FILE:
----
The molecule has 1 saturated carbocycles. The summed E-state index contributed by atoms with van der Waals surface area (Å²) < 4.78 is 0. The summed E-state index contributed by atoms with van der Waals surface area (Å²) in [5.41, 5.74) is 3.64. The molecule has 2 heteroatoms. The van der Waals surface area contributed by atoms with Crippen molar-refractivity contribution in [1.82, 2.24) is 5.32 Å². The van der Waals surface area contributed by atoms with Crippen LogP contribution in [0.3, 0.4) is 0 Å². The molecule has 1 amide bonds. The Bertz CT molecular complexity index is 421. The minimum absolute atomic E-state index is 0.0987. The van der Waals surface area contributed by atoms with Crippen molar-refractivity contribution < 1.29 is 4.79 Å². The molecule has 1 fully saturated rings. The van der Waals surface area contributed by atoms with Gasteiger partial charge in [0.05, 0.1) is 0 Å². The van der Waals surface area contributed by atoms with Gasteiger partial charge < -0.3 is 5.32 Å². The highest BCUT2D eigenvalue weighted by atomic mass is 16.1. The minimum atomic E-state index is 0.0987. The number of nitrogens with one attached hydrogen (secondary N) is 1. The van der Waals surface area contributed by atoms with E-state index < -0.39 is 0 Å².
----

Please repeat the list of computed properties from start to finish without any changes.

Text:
The molecule has 1 saturated carbocycles. The summed E-state index contributed by atoms with van der Waals surface area (Å²) < 4.78 is 0. The summed E-state index contributed by atoms with van der Waals surface area (Å²) in [5.41, 5.74) is 3.64. The molecule has 2 heteroatoms. The van der Waals surface area contributed by atoms with Crippen molar-refractivity contribution in [1.82, 2.24) is 5.32 Å². The van der Waals surface area contributed by atoms with Crippen LogP contribution in [0.3, 0.4) is 0 Å². The molecule has 1 amide bonds. The Bertz CT molecular complexity index is 421. The minimum absolute atomic E-state index is 0.0987. The van der Waals surface area contributed by atoms with Crippen molar-refractivity contribution < 1.29 is 4.79 Å². The molecule has 1 fully saturated rings. The van der Waals surface area contributed by atoms with Gasteiger partial charge in [0.05, 0.1) is 0 Å². The van der Waals surface area contributed by atoms with Gasteiger partial charge < -0.3 is 5.32 Å². The highest BCUT2D eigenvalue weighted by atomic mass is 16.1. The minimum atomic E-state index is 0.0987. The number of nitrogens with one attached hydrogen (secondary N) is 1. The van der Waals surface area contributed by atoms with E-state index < -0.39 is 0 Å².